First Impressions of Royals Spring...Tidbits

Sep 17, 2013; Kansas City, MO, USA; Kansas City Royals first baseman Eric Hosmer (35) drives in a run with a double in the first inning against the Cleveland Indians at Kauffman Stadium. Mandatory Credit: John Rieger-USA TODAY Sports

Sep 17, 2013; Kansas City, MO, USA; Kansas City Royals first baseman Eric Hosmer (35) drives in a run with a double in the first inning against the Cleveland Indians at Kauffman Stadium. Mandatory Credit: John Rieger-USA TODAY Sports

The real battle for the fifth spot in the rotation will begin after the real season begins.  We all know Luke Hochevar is out of the running.  Very loud whispers say Yordano Ventura is the guy the team wants in the rotation.  Danny Duffy‘s spring, to this point, has been shaky.  He’s going to start in AAA.  If Duffy then mows down the competition in Omaha, look to see him in that fifth spot by June. Bruce Chen will then be back in the pen.  (that flowed like poetry)

This isn’t all bad.  Chen is a fine fifth starter.  Many were just upset the Royals secured a good fifth starter, when the team has nothing but fourth starters after James Shields.  The two guys with top of the rotation potential are Ventura and Duffy.  A plan that allows for them to be in the rotation by June is one I can swallow.  Chen shouldn’t sink the ship in the meantime.

The Royals have been playing Billy Butler more at first, and moving Danny Valencia around the infield.  On its surface, it really does look like Opening Day will see five out fielders and not one true back up middle infielder.  Again, this may be the case for the first game of the year, but I really doubt that’s what the roster will look like by June.  I suspected Justin Maxwell, bundled with one of the Royals many quality relief pitchers, would net a utility guy.  With Luke’s injury, Maxwell for a prospect or two, is more likely.  Someone, somewhere will want that right-handed bat.  The Royals don’t need to carry five outfielders, but they can hold onto this excess currency a bit longer.  It’s their best move right now.

We are going to see more power from this team than we are accustomed too.  I know that’s not saying much.  This isn’t just the thin, Arizona air talking.  Butler is in better shape and a safe bet to hit more dongs than last year’s 15.  Most expect Hosmer to continue his maturation.  It’s also a good gamble that Salvador Perez and Alex Gordon see their big fly numbers head north.  If Moose can contribute 20 plus swats, this team can have more home runs than we have seen since the early 2000s.

The Royals are comfortable presenting an unfinished product for Opening Day.  They are not just preparing, but are already calculating key moves and adjustments to their rotation and roster throughout the season.  This may end up looking very savvy.

  • A fine column has already been posted on Luke Hochevar’s injury, but I want to sound off.  How Royals is this situation?  We give Dayton Moore plenty of hell for his moves, but he has had a considerable amount of bad luck thrown his way.  Luke’s injury is no exception.  Not only has Moore’s number one overall draft pick been a bust as a starter, but he will almost certainly need Tommy John surgery right when his value manifests.  Some will criticize the Royals for holding on to Luke too long.  Some will say he should have been moved by now, and the Royals made their own messy bed.  Not this time.  Hochevar’s mechanics have never been an issue, and this was not something anyone saw coming.  Luke would have been a valuable reliever this year, or excellent trade bate.  Bad break for the Royals, and very devastating for Luke.  His career is most likely over.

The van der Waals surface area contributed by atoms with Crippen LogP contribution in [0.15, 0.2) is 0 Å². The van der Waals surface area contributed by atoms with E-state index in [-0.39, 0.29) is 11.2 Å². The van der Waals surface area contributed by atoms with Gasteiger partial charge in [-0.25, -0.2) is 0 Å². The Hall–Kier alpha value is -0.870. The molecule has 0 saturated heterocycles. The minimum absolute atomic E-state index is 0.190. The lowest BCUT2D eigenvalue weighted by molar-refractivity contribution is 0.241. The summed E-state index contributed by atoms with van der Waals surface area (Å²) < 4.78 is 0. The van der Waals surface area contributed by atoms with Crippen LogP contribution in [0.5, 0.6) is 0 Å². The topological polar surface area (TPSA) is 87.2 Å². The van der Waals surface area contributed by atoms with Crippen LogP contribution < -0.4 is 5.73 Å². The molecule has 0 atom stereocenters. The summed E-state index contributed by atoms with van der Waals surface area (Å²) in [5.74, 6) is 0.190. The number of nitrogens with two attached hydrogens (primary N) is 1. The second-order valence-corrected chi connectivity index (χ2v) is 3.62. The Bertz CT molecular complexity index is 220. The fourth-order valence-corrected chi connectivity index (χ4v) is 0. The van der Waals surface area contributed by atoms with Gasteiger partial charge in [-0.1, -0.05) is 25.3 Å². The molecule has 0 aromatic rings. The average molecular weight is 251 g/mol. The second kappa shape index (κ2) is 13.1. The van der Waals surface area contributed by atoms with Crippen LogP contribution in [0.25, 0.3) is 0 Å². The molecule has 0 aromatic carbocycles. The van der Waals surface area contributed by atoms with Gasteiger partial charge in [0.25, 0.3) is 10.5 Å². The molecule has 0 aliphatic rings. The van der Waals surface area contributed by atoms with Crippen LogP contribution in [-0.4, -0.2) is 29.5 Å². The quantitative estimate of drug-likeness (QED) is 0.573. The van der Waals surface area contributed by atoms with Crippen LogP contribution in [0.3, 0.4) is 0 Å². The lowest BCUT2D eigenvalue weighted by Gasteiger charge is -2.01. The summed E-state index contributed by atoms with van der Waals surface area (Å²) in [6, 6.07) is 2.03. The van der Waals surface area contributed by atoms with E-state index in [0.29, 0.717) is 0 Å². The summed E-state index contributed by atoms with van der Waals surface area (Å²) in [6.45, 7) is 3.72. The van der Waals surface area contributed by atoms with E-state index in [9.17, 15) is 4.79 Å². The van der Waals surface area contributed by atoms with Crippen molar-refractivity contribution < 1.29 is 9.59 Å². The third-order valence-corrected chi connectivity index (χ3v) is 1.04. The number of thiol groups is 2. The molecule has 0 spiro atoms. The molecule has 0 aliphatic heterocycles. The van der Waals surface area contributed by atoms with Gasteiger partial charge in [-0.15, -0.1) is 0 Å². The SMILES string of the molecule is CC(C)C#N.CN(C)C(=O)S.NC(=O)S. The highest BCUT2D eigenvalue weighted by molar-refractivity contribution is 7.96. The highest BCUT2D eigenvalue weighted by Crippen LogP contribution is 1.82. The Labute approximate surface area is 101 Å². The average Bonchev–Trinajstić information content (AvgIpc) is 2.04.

• Ian Kinsler had some very nasty things to say about Texas Ranger GM, Jon Daniels.  Ian then showed us that he is just the latest athlete that does not understand what the term, “taken out of context “, means.  How did he do this?  By claiming he was taken out of context.  He seems like an insecure jerk and is back peddling from his remarks, but I am mostly ok with his comments.  Isn’t it more interesting and authentic to hear a guy speak his mind, rather than feed us all the same tired clichés?  Probably the same reason some of us still love Zack Greinke.





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Tags: Kansas City Royals Luke Hochevar

  • Ryan Caltrider

    Even if Hoch needs Tommy John surgery, I think it’s unlikely his career would be over.

    • Ed Connealy

      sure hope you are right

    • jimfetterolf

      TJS is the new normal.

      • Tyler_KC_Fan

        Even though it’s kind of a normal situation to hear a lot of pitchers needing TJS, the problem is he will miss all year and part of next year. Not sure how much this will hurt him overall but Father Time might be calling his name early. Having 1 successful year out of 7 isn’t ideal for someone coming off TJS and he won’t make nearly as much as he once hoped.